Poetry, a gift

Tonight I was discouraged to recieve yet another rejection letter. Maybe I should have sent him an invitation to Thursday night’s gig at Malaprop’s instead of six poems.

“Chin up,” I say to myself. “Review the poems,” I tell myself. “Make sure they are a gift to the people who will attend.”

A poetry reading is like an art gallery portfolio review. You want to pick your best 12 to 15 pieces and include a couple talking points per painting. This enables the audience/curator to understand the piece in context. It also allows room for conversation after the reading/viewing.

I read today that it’s the poet Philip Larkin’s birthday. It is reported that it took him three years to complete his 50-line masterpiece “Aubade.” His literary legacy can be found in 4 small books (consisting of 117 poems).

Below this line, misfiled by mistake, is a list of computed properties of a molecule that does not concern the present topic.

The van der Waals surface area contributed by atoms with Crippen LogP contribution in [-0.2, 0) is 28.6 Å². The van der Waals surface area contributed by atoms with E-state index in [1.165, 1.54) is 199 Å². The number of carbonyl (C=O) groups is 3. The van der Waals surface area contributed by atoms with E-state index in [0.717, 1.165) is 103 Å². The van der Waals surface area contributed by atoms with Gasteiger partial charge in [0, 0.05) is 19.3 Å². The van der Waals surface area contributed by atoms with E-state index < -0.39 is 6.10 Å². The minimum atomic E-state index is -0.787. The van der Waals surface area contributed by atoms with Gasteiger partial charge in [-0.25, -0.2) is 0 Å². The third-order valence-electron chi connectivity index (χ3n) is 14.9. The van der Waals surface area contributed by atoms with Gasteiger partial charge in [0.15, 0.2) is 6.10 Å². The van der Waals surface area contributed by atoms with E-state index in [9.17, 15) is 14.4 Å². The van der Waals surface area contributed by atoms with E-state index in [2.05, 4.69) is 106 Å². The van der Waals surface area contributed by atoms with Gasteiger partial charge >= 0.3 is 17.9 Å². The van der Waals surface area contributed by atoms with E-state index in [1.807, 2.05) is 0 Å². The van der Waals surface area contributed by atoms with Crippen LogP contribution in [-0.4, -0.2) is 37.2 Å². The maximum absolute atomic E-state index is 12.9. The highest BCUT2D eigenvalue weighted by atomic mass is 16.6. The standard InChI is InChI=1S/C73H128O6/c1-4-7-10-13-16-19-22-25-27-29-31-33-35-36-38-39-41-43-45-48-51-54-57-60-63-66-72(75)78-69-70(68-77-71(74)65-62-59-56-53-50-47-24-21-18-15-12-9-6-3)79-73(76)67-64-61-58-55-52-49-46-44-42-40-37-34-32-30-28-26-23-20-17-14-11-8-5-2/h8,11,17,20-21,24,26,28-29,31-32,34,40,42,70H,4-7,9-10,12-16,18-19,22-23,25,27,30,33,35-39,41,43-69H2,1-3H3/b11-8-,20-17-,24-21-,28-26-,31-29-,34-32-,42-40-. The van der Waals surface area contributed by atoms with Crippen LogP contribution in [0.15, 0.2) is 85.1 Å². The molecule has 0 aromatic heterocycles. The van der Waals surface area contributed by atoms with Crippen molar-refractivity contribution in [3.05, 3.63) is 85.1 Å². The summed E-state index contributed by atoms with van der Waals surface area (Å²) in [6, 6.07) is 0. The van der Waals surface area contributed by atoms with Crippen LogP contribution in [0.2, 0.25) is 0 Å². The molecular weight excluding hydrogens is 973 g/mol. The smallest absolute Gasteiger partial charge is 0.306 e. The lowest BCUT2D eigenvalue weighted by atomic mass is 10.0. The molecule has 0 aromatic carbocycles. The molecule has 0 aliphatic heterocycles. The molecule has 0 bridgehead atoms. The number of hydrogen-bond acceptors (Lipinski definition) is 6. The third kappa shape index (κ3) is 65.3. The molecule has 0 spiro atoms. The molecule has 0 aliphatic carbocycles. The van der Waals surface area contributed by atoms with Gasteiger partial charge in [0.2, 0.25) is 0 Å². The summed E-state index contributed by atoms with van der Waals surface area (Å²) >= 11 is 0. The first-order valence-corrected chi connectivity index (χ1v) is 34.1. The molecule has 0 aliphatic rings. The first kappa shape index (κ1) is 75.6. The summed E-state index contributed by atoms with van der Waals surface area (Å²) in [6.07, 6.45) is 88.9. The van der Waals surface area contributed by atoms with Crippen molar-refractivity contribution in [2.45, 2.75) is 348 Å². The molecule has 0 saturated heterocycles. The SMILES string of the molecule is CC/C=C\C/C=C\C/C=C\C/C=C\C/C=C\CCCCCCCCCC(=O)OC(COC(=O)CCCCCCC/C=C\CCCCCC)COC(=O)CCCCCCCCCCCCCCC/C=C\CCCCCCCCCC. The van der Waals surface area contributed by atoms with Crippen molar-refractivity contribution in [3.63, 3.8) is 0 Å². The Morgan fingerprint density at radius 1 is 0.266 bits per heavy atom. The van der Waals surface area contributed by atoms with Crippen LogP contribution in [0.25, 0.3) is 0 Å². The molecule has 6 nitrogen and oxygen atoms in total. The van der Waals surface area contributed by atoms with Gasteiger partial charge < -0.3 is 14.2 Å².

This encourages me, for I have been working on a poem for almost four years. Many poems have been created in that period and maybe they will be collected in four or five small books.

Small books often capture my attention. I guess that’s why I like graphic novels and small books of poetry like Simic’s Wedding in Hell or Flynn’s The Lost Sea.

I also read that Thoreau published Walden on this day. It took him five years to get rid of all 2000 copies. I thought of how I’d like each book I create/publish to be a gift. If it takes three years to compose a poem and five more years to circulate copies, it will still be a rewarding gift.

Unfortunately, an editor did not know he received a gift. Instead, he rejected the gift I sent him–finding no room in his poetry review for it. His lose really–not mine.

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